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Wednesday, August 23, 2000
Head of Sydney closing ceremonies invites drag queens to celebrations

 SYDNEY, Australia (AP) -- The closing ceremony for the Sydney Olympics is going to be a drag.

 Cross-dressing "drag queens" will be part of the Games' finale regardless of what "right-wing reactionaries" think, ceremonies director Ric Birch said Wednesday.

 The drag queens, men who dress up in outlandish dresses, wigs and makeup, will be "part of one tiny section" of the closing ceremony, which is a tribute to universally acclaimed Australian films including 1994 smash The Adventures of Priscilla, Queen of the Desert, he said.

 Some of the participants would be dressed in original costumes, including a bright frill-necked lizard outfit, from the film, which features two drag queens and a transsexual driving a pink bus through Australia's Outback.

 A report in Wednesday's Sydney Morning Herald newspaper sparked heated debate on talkback radio.

 One caller said he would trade his closing ceremony ticket after hearing the news, while conservative politicians condemned the idea.

 Christian Democrat politician, the Reverend Fred Nile, said allowing homosexual men to prance around dressed as women would be a national embarrassment.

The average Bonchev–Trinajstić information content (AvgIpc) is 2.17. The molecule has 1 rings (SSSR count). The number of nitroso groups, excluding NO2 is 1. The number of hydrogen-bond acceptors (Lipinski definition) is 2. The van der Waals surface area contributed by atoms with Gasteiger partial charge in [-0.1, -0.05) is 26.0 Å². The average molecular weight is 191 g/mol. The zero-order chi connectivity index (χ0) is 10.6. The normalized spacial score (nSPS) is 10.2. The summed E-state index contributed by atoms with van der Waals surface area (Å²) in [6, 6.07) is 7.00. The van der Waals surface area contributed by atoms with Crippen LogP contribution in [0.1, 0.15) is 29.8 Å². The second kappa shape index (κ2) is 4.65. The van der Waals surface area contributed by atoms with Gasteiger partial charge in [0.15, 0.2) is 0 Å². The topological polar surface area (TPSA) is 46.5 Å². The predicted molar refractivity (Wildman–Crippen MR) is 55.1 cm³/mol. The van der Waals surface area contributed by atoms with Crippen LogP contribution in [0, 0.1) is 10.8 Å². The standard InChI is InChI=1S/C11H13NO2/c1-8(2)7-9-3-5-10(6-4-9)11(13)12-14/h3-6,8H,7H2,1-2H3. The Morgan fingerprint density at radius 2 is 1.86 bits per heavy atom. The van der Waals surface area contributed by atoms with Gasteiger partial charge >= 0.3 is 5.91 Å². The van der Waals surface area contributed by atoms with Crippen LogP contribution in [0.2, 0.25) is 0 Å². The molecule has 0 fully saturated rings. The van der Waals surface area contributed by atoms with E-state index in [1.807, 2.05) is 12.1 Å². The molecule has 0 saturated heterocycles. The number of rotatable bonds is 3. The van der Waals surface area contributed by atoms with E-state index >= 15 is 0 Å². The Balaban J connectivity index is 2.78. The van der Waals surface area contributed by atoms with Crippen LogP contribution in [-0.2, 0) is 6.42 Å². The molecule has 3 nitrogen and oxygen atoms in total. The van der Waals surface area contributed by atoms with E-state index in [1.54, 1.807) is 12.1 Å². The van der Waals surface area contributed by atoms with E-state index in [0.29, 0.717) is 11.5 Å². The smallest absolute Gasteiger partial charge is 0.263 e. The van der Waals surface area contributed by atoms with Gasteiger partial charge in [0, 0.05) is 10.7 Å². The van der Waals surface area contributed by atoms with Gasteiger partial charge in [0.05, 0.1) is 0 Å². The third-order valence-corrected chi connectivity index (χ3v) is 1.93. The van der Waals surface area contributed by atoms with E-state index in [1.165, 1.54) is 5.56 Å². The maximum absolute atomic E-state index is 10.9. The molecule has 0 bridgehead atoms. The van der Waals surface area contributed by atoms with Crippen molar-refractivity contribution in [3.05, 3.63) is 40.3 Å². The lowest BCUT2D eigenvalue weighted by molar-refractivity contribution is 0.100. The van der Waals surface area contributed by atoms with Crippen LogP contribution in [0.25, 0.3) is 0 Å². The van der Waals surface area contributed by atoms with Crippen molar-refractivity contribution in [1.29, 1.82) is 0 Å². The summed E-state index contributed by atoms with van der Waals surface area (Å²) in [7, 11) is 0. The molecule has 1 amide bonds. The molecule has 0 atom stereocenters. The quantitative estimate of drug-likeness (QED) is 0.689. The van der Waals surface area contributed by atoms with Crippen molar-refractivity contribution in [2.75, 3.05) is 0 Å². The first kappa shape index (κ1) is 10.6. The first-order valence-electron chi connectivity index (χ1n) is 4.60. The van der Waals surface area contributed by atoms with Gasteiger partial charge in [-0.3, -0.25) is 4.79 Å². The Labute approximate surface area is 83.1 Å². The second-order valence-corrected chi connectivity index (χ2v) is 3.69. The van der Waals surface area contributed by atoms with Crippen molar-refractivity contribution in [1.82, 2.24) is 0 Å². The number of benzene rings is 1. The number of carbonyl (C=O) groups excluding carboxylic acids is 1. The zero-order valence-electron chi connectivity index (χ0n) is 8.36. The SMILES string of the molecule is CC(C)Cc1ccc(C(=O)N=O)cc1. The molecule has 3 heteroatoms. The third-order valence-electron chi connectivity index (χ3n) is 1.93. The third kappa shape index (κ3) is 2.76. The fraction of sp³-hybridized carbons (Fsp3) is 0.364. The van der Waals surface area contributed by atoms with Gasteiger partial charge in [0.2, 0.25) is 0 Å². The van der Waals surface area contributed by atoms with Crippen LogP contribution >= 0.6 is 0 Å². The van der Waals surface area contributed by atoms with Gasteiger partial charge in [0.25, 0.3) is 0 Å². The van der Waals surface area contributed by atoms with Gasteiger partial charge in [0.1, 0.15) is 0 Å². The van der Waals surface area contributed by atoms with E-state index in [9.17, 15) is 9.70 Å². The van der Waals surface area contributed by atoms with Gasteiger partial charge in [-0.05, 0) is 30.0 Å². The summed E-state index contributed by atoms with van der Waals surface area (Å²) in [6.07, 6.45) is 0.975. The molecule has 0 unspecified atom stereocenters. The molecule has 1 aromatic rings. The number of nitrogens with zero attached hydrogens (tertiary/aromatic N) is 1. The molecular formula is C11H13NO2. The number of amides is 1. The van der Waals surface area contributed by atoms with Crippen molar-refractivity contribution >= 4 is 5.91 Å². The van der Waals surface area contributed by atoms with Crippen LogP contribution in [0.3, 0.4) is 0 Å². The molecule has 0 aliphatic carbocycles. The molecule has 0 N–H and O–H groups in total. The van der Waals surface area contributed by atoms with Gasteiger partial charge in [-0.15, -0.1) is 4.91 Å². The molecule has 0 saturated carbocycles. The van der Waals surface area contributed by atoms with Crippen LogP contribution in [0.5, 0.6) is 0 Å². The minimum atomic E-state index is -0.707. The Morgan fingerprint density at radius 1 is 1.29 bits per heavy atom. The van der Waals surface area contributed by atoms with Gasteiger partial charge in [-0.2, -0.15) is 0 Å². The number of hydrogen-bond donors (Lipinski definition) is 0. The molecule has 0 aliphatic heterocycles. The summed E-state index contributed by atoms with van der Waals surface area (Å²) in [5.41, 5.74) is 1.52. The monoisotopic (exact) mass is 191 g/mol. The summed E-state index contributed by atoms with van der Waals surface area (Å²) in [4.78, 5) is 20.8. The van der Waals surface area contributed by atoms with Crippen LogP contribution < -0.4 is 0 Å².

"Drag queens do not truly represent our great Aussie culture at all," said Nile, who urged like-minded Australians to express their concerns to Sydney organizers.

 Birch, who directed the opening ceremony at the 1992 Barcelona Olympics and was involved in the opener at Atlanta four years ago, said he was annoyed that constant leaks were wrecking what should be a surprise for the public.

 "I'm really disappointed at the way the media is gleefully trying to expose the secrets that we call surprises," Birch told Australian Broadcasting Corp. radio.

 Photographs of the Olympic cauldron being lit in rehearsals, which is usually kept under wraps, have been printed in the media, while the usual speculation on who will ignite the cauldron has intensified.

 Birch said the inclusion of drag queens also reflected one of Sydney's most colourful events, the Gay and Lesbian Mardi Gras, a gay pride march and street carnival which attracts hundreds of thousands of spectators each year.

 "I'm not sure if (critics) noticed there is a gay mardi gras parade that takes place in Sydney watched by hundreds of thousands of Sydneysiders and which attracts a huge international contingent," Birch said. "That's part of Sydney life whether they like it or not."

 "For the right-wing reactionaries or whatever part of a community is outraged about it -- well, they're always going to be outraged," he said.

 Birch said the closing ceremonies is a celebration.

 "Everyone knows (Olympic ceremonies) are massive cavalcades of colour, movement and celebration," he said. "Particularly the closing ceremony, which is essentially a huge party that celebrates 16 days where a host city has put on an extraordinary event."

 Olympics Minister Michael Knight said all the plans for the ceremonies had been approved by the board of the organizing committee.

 "The closing ceremony runs for several hours and has a very different feel to opening ceremony -- it's a party," he said. "The athletes are going to be on the field from the word go as part of this giant party celebration. The whole feel will be one of great celebration and fun."

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